Blog in 08 2011.
There are about 600,000 words in the Oxford English Dictionary. But that isn’t enough. That’s what author and editor Lil Chase thinks. She says sometimes the words we have aren’t enough to express ourselves. We need more. And we’re inclined to agree.
That’s why we don’t have a blog, we’ve got a thingamablog. And why we don’t have a newsletter, we’ve got an ewotsit, ebit, eblah (or whatever else we decide to call it that day).
New words keep our language fresh and interesting. And they’re fun to say. Cromulent, bodacious, skeevy, muggle, investigatory, faffery, mingrid, hoozy, scrimpton, jooj, tekkers, baller, whatevs, ridic, contrafibularities, humpety, scrumbled, sclim and blant are some of the words we like. But it seems there are quite a few people making up their own words. There’s even an online unword dictionary, where people can share their words.
Even Shakespeare was at it: eyeball, puking, obscene, wormhole, epileptic, alligator. And if it was good enough for Mr. Shakespeare, it’s good enough for us.
* A sentiment of deep affection, mainly romantic changing someone from a pragmatic person to an incurable dreamer. (From SlangSite.com)
I was there on Saturday. It was hot, sweaty, cramped and crowded. And my train was delayed, indefinitely. I wasn’t livid, but it was the next station stop.
Thankfully they were sorry for any inconvenience. So that helped.
While I seethed, I thought to myself, who could've created such an awful, awful place?
I tried to find out the answer (as I mentioned, I had time) but came across a fitting critique instead. It’s by Richard Morrison, a critic at The Times, who describes it as:
“having been scribbled on the back of a soiled paper bag by a thuggish android with a grudge against humanity and a vampiric loathing of sunlight".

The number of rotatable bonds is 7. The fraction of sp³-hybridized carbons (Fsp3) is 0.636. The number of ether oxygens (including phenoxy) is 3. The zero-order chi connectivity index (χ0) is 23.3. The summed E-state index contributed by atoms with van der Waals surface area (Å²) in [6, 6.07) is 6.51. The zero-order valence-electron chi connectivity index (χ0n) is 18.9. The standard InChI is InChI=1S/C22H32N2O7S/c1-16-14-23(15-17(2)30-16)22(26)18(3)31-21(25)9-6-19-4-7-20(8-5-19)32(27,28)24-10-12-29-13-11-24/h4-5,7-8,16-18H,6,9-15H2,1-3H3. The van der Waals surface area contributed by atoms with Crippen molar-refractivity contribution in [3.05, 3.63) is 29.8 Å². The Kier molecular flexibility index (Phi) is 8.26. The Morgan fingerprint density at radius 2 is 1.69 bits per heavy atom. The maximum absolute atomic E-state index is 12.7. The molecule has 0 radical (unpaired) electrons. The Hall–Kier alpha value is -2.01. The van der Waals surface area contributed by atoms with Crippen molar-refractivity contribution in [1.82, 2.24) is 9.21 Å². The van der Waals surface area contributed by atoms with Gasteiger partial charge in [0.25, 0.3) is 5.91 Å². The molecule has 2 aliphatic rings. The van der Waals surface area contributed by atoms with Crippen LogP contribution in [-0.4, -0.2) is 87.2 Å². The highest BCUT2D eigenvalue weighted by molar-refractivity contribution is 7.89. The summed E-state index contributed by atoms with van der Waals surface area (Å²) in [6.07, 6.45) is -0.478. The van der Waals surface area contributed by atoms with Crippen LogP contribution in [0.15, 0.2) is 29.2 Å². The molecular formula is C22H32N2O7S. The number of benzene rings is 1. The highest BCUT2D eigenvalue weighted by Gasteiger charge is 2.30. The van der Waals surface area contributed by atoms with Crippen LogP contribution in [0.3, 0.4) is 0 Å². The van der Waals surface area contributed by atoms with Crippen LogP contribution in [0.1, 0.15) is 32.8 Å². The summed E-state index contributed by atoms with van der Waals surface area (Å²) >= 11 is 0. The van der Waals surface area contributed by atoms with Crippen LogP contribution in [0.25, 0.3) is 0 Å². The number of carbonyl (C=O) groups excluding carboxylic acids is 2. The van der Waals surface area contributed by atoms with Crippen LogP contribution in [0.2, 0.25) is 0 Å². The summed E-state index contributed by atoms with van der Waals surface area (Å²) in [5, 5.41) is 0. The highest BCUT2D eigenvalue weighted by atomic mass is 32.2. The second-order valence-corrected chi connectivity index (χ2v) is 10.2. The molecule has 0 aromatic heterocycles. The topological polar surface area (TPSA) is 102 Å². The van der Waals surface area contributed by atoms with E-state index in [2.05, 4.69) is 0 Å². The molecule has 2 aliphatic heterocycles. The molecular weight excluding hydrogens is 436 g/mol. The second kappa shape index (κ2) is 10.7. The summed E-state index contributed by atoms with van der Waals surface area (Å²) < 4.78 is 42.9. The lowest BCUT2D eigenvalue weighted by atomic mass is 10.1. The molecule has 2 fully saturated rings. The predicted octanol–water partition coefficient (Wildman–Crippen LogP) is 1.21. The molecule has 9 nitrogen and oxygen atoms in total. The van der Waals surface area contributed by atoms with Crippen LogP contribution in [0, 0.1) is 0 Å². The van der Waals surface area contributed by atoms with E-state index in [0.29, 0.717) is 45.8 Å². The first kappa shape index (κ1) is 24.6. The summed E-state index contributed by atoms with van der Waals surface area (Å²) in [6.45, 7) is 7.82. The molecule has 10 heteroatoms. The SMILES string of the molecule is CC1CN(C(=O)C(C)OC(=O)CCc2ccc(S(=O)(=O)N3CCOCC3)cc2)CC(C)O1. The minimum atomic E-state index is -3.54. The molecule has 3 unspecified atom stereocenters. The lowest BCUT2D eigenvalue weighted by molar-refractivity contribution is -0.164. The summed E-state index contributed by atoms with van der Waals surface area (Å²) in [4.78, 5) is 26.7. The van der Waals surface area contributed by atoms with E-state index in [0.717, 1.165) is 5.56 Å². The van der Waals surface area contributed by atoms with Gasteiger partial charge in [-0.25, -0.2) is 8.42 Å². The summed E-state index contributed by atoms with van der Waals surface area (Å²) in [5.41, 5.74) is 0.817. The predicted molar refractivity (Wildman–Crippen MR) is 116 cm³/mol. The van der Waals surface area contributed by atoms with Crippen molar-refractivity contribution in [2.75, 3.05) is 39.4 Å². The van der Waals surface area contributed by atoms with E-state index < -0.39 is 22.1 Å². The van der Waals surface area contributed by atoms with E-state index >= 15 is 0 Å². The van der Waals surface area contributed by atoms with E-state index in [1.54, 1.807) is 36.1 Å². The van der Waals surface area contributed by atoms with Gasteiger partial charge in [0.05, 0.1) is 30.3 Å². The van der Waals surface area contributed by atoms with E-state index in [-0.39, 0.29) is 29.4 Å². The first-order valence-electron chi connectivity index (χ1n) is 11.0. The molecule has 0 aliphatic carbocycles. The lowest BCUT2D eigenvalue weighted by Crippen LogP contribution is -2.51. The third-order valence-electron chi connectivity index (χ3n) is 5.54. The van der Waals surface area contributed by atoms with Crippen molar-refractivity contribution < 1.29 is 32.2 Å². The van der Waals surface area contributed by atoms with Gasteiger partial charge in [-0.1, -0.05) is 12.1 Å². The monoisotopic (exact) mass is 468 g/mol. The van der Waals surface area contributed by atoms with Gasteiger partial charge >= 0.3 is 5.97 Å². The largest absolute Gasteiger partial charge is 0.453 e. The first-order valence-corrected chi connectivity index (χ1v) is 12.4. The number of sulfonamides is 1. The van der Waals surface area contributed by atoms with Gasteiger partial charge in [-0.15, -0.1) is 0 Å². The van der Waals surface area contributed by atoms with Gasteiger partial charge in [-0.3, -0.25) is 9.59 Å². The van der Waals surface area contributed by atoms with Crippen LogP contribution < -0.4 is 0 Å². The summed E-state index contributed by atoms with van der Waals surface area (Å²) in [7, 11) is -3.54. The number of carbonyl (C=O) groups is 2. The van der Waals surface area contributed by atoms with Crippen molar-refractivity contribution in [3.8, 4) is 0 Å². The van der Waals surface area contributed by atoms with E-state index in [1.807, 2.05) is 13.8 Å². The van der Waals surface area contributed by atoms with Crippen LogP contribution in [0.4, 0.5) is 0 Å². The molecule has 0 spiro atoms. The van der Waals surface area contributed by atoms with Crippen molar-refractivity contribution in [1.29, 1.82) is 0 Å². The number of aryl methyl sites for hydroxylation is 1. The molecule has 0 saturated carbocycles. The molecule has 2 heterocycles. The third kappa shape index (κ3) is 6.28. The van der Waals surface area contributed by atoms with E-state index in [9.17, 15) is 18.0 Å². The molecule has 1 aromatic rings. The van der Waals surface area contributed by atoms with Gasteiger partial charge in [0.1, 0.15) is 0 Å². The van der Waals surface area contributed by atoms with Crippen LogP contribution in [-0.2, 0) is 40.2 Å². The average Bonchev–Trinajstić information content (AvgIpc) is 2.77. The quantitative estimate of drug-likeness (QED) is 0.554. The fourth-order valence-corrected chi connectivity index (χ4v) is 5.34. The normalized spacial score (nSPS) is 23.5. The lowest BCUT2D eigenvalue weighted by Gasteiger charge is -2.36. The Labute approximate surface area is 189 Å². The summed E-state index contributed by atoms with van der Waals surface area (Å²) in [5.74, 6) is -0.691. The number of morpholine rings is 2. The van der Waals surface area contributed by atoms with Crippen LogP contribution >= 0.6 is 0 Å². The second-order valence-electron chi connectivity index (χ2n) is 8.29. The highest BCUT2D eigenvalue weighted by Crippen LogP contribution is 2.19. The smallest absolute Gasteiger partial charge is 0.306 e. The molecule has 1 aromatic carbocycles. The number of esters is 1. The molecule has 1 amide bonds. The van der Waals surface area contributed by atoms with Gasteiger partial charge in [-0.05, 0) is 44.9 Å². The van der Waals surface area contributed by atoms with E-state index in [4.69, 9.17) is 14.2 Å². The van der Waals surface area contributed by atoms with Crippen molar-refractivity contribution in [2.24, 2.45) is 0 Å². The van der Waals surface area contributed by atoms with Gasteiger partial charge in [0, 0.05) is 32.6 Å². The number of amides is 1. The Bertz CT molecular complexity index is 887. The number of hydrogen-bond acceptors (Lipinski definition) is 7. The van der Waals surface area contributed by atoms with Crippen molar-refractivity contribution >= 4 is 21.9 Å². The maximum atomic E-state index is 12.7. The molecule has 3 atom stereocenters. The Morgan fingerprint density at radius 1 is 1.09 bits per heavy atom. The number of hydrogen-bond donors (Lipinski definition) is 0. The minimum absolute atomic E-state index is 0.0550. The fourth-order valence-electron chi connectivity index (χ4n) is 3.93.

That's how to get off the fence.
I like to think of myself as adequate at getting to grips with new technology, at least compared to my parents. But I was goggle-eyed to read in the press that schools in the US are ditching handwriting and text books in favour of keyboards and iPad-filled classrooms. And they really are.
The Huffington Post said ‘Indiana school officials have announced that students will no longer be required to learn cursive writing, effective this [autumn]’.
And Apple Insider reported that ‘The state of Georgia is reportedly considering a plan to get rid of conventional textbooks and shift middle school classrooms in the state to wireless iPads built by Apple, following positive iPad trials in place by schools around the US.’
It goes on to say that ‘six middle schools in San Francisco, Long Beach, Fresno and Riverside, California are now teaching the first iPad-only algebra course.’
I felt shocked at my own panic, like I wanted to run away and shut myself in a room with my moleskine and selection of lovingly selected Stabilo pens. A new feeling arose which I’ve been suspecting for a while – there’s a modern world approaching I’m not quite ready for, in fact I’m dreading it.
Is it just me? Would the kids involved roll their eyes and say ‘Whatever’?
What of the beauty and therapy of writing? What of doodling away in your pad or textbook? Writing notes to each other in class? Writing several drafts of an essay? Crafting lovely handwriting? Having a pencil case? I’ve always been told better writing comes from the handwritten word first and typed up second. What of spelling? (Now I’m panicking again.) Is this now out of date?
Do we have to face the truth just yet? What’s the best way to keep writing alive in our increasingly techno-driven world?